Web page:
All four boats are now complete, tested and ready for sale if I can ever find someone willing to cut them at a reasonable price. They will appear in Portfolio as soon as good photos are available.
August 12th. After struggling with the idea of ‘bridges’ to hold the various pieces in place on the cut plywood sheets for each toy I have decided to abandon them altogether. The bridges are very small, about 1mm and are engraved rather that cut, at 2mm depth in the 3mm plywood. This holds the pieces in place but when they are pressed out there are often small splinters of ply. This is not good in a toy.
So I am now going to eliminate all bridges and instead use paper transfer paper, as used in the sign making industry to transfer cut vinyl lettering etc. This is very cheap adhesive paper on a roll, many widths available; I will use 150mm (>A5) as I generally aim to cut A5 sheets so as to have easy and consistent packaging.
When cutting is complete the plywood is left on the cutter bed and the paper tape applied and pressed or rolled down firmly.
The integrity of the piece is maintained, separation of pieces is easy, no splinters, no engraving needed.
The two toy boats I have been working on came back from Cut&Burn, the tugboat was almost entirely right, just a few minor corrections. The image above is missing the cabin mid-deck, it was not quite right. Just a few corrections and alterations then a second cut next week.
Just back from Spain and Portugal and the certificates which should have arrived six weeks ago were not in the mountain of post. Quick phone call and copies were sent straight away. So I now have three registrations, two toy boats and the helicopter. Two more boats still at the boatyard stage, but shouldn’t take long.
At Bower Ashton yesterday; spent almost two hours in Fabrication laser cutting. This was to make perspex versions of the three press-out toys (helicopter, trawler and ferry) to be used as bedside lamps and/or decorative lamps. Continue reading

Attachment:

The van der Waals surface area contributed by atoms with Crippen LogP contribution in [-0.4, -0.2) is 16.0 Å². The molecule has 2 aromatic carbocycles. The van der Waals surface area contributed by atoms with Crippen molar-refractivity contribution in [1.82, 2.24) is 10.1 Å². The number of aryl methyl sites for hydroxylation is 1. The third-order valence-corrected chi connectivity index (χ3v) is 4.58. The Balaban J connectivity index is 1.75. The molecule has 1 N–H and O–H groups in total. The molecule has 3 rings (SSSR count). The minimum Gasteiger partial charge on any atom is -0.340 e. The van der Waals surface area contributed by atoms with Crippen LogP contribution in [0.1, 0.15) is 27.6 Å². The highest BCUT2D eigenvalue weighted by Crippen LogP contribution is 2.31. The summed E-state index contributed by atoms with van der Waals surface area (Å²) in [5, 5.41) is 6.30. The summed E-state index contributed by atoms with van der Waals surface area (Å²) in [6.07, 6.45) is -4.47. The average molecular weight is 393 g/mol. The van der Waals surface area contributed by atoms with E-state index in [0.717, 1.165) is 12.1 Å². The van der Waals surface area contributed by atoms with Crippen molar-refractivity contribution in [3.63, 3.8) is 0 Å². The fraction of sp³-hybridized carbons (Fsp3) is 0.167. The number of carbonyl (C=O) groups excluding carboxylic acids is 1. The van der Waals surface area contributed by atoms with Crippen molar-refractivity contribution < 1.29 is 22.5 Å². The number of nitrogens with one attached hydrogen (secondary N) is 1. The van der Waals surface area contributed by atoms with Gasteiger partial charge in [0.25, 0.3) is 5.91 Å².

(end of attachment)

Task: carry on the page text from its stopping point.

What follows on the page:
Just completed the design registration process and I have to say it is a very simple and easy process. The designers of this web site have really got it right. The first design – the toy trawler – cost £50 but the second one – the roro ferry– registered at the same time was just £20 more; in fact one can register up to 10 more designs or patterns for that cost. I now need to wait for the confirmation of the registration, this didn’t take long last time.
How much protection this provides is debatable but at least I have some proof that the designs are mine.
My plan to have an animation of the assembly process for each of the toys has fallen through, for the time being. I had arranged with an animation student at UWE to do this but she realised that she did not have the time to do the work I wanted, so I need to find another animator. I don’t think it is a good idea to try this myself as the discipline is hard to master and I want a professional work, rather than a youtube, “Hi there..”
I also have a possible large batch (50 off) producer, Cut by Beam just waiting to hear from them with a price.
Working on various arrangements of the wildlife masks.
Over the past few days I have been working on the ‘Masks’ fabric project, in particular I have been making masks in paper and leather, using the British Wildlife
designs. I used the Silhouette Cameo drag-knife cutter to cut the paper designs, after first tracing them (again) in Illustrator. And tomorrow I will be printing a set of the mask designs onto ceramic transfer film.
These will then be put on tiles, some onto mugs, and fired.
I have started making T-Shirts using the same basic design and set of six colours.
The last two weeks have been quite hectic, work on an artists’ book, sewing, laser cutting (plywood and leather) and far too much time in front of a computer. And this blog is in need of some serious attention.
I still have a few problems with plywood trawler , it needs re-working to make the pieces stay in place after laser cutting.
Laser first: A successful session laser cutting the two boats, with Louisa. After some trial and error we had a good result and both boats assembled well, one mistake on the roro which I have since corrected. I have also made some small changes to the mortice/tenon slot joints on the sides of both boats, to reduce the likelihood of breakage during assembly. I am going to try 3mm perspex and possibly some other materials. This session took up much of the morning.
After lunch I tried lino printing, ‘A Dog’s Life’, and the result was good, generally. I was printing onto cheap white cartridge, made several prints before I realised I wasn’t using sufficient ink. So then made five more, all of which were am improvement on the first five. When they are all dry I will have a look for possible further cutting, but this would be tiny.
Also started on a new lino cut version of, ‘Tread Lightly…’, which I think will work better than the previous two.